There are many good reasons to live in Memphis. People from across the country (indeed across the world) come here to vacation but when they go home many find a reason to pick up roots to make Memphis their permanent home. The soul runs deep in Memphis. It's more than just a tourist attraction. The soul and rhythm is in the blood of the people. It's a city of people making their own way in life the best they know how. It's a place where people put down roots. A place deserving of people wanting to call it a permanent home and to start a family for generations to come.
Memphis isn't a ski destination. Nor is it a seaside beach town. But it has a big river where the fishing is good. And there are more than enough great golf courses for those wanting to be in the sun. However, Memphis isn't only about the river, BBQ, the National Civil Rights Museum, music hot spots, and Graceland.
When you live in Memphis, it becomes about the people who live here. Their dreams. The diverse population and their ambitions. The way they want to live their lives. Still, when you've got a problem living with African-Americans or a problem with church-going people, it might not be for you. And of course, it's got its corporate ladder climbers along with those that love the city because the middle class get by for less than they can in almost any other major city. This is a city of people, for the people, and by the people.
Although Beale Street is the most talked about section of the city when it comes to tourism, there is much more to the city. Memphis is a city of neighborhoods.
Midtown Memphis is slightly east of downtown and it has a lot going on if you prefer the urban life style. It features some of the city’s best institutions of higher education and is known for its best architecture. Midtown is also known for its art scene. For those living there, it's also known for vintage housing, a blend of independent and chain retailers, and high-rise buildings. It is southern urban living at its best.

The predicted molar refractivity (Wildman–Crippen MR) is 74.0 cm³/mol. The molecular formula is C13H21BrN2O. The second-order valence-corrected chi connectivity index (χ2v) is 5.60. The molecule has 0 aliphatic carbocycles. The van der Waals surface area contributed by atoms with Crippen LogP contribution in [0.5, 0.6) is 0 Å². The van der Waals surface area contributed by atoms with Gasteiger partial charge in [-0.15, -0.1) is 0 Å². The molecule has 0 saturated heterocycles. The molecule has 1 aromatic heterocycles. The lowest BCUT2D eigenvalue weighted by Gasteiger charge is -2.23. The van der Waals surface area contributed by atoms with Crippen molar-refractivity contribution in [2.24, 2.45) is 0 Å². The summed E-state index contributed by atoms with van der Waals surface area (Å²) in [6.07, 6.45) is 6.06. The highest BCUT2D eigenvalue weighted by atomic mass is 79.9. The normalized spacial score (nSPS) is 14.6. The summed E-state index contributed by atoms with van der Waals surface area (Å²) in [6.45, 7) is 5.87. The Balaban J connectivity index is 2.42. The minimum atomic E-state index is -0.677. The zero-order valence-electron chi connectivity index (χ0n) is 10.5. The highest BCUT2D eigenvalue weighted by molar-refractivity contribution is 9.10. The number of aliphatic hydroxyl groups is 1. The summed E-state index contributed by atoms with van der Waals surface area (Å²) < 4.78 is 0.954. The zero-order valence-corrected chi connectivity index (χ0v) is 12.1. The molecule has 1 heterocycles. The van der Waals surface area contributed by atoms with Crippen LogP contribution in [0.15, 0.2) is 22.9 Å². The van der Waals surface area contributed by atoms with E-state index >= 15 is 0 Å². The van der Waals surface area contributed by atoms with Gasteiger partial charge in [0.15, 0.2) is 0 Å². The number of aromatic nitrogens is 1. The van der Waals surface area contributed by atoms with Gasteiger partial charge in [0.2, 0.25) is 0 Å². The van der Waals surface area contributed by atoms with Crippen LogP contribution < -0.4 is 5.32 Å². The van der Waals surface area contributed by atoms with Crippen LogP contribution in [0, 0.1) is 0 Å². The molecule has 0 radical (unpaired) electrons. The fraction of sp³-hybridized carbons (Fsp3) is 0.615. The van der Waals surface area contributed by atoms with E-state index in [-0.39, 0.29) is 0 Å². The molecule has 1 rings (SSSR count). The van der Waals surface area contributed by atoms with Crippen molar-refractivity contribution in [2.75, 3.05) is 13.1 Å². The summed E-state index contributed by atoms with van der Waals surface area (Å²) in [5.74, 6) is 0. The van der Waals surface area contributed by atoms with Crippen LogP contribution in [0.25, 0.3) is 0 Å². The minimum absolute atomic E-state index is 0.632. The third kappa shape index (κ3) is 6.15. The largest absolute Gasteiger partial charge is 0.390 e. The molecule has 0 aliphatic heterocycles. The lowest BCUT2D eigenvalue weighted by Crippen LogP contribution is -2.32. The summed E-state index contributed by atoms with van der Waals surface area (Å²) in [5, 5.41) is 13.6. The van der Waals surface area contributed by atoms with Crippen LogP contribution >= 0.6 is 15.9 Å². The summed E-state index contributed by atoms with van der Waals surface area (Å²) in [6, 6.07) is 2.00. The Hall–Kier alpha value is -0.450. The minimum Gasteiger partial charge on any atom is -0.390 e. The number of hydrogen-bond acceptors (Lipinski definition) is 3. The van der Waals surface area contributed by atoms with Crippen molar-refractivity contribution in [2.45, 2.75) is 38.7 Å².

Colonial-Yorkshire is also known as East Memphis. Further east than Midtown, this part of the city is more about subdivision living than commercial real estate. Although being part of the downtown core, it does have plenty of commercial properties. It includes the neighborhoods of Colonial Acres, White Station-Yates, Sherwood Forest, Normal Station, High Point Terrace, and Belle Meade. This part of the city has some of the largest homes in Memphis, especially in the Walnut Grove area.
Berclair has been a district of Memphis since the 1950s. It's primarily a working class section of the city that was developed with housing for the soldiers returning from WWII. It features many very affordable three and two bedroom homes but also has a strong business district.
Hickory Hill is a middle-class, predominantly African-American community southeast of downtown. Hickory Hill has a community atmosphere of hospitality, community, family, and moral prudence.
Like most major cities, Memphis has some blight. However, much of the city features well-maintained homes and groomed lawns. There is an on-going effort to continue improving the city. Current transitional neighborhoods include Mud Island, Uptown, and South Bluffs. With all of the lifestyle advantages that Memphis offers, it's worth your effort to learn more about this city of southern hospitality. Come and take a look. You'll like what you see.
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Author bio: Brian Kline has been investing in real estate for more than 35 years and writing about real estate investing for seven years. He also draws upon 35 plus years of business experience including 12 years as a manager at Boeing Aircraft Company. Brian currently lives at Lake Cushman, Washington. A vacation destination, a few short miles from a national forest. In the Olympic Mountains with the Pacific Ocean a couple of miles in the opposite direction.